Charles Darney is acquitted, and the crowd is compared to a group of flies.
Dickens takes great care to have fun with the trial, pondering the accused and the spectators. He describes the Old Bailey as a “kind of deadly inn yard, from which pale travellers set out continually, in carts and coaches, on a violent passage into the other world” (enotes etext p. 39). The accused are compared to travelers.
During the trial, the crowd is described as buzzing like flies. Dickens focuses on their excitement, and their hive-like mind as they view the proceedings as entertainment.
When the Attorney-General ceased, a buzz arose in the court as if a cloud of great blue-flies were swarming about the prisoner, in anticipation of what he was soon to become. When it toned down again, the unimpeachable patriot appeared in the witness-box. (p. 42)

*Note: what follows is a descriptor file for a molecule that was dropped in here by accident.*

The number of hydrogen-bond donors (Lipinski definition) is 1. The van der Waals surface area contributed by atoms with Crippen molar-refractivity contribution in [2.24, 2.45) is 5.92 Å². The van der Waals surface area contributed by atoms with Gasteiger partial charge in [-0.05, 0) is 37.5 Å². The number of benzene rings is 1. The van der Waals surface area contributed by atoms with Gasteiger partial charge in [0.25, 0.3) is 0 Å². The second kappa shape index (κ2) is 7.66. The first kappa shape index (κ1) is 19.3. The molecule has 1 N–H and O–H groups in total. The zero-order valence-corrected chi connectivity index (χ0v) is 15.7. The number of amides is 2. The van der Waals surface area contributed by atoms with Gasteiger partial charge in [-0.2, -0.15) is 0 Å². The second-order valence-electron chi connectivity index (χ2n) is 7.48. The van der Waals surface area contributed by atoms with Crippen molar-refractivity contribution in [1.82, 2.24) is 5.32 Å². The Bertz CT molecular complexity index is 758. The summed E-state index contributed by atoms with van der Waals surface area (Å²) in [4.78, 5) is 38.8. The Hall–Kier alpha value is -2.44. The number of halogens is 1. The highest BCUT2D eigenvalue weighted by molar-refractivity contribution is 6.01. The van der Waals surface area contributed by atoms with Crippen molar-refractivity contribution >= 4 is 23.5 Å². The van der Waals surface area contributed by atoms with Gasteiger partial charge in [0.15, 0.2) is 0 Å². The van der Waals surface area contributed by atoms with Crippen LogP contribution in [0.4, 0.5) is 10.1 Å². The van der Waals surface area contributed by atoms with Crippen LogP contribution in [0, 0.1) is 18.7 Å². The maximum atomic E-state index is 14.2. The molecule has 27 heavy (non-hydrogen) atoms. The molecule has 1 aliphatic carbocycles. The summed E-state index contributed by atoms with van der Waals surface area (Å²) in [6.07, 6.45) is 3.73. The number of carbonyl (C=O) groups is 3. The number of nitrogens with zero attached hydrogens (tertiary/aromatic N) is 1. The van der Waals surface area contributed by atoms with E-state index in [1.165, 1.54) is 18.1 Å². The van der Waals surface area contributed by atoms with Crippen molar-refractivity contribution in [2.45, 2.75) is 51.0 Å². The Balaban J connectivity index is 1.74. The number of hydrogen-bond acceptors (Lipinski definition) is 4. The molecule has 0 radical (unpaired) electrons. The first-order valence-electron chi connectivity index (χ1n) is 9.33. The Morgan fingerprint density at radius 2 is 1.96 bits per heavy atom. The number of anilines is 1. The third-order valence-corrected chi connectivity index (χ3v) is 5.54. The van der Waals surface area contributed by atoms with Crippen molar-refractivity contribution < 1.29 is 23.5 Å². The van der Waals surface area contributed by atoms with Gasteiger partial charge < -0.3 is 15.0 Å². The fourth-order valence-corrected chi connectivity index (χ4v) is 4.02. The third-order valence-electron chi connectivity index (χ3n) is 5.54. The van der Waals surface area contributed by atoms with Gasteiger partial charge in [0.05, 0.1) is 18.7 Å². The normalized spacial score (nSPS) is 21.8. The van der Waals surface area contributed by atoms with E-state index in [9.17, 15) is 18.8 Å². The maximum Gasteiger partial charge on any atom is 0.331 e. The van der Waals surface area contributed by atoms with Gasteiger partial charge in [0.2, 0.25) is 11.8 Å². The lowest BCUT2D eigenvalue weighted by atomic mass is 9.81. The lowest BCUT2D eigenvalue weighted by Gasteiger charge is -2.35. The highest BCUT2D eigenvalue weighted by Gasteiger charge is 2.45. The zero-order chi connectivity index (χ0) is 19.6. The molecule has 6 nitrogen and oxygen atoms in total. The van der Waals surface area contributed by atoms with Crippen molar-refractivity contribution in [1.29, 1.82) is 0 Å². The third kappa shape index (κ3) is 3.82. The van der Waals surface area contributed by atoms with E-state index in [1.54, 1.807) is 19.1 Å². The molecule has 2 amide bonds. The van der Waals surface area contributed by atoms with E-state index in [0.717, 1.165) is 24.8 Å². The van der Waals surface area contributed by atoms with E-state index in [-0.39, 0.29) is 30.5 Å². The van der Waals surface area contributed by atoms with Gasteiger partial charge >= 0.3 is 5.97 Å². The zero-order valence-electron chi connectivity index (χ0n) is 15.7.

Sydney Carton manages to come out of his drunken stupor long enough to come up with the brilliant strategy of comparing himself to his client. Since the two men look so much alike, there is no way Darnay could be proved to have done it. Darnay is acquitted! Now, the blue-flies are baffled.
[The] crowd came pouring out with a vehemence that nearly took him off his legs, and a loud buzz swept into the street as if the baffled blue-flies were dispersing in search of other carrion. (p. 50)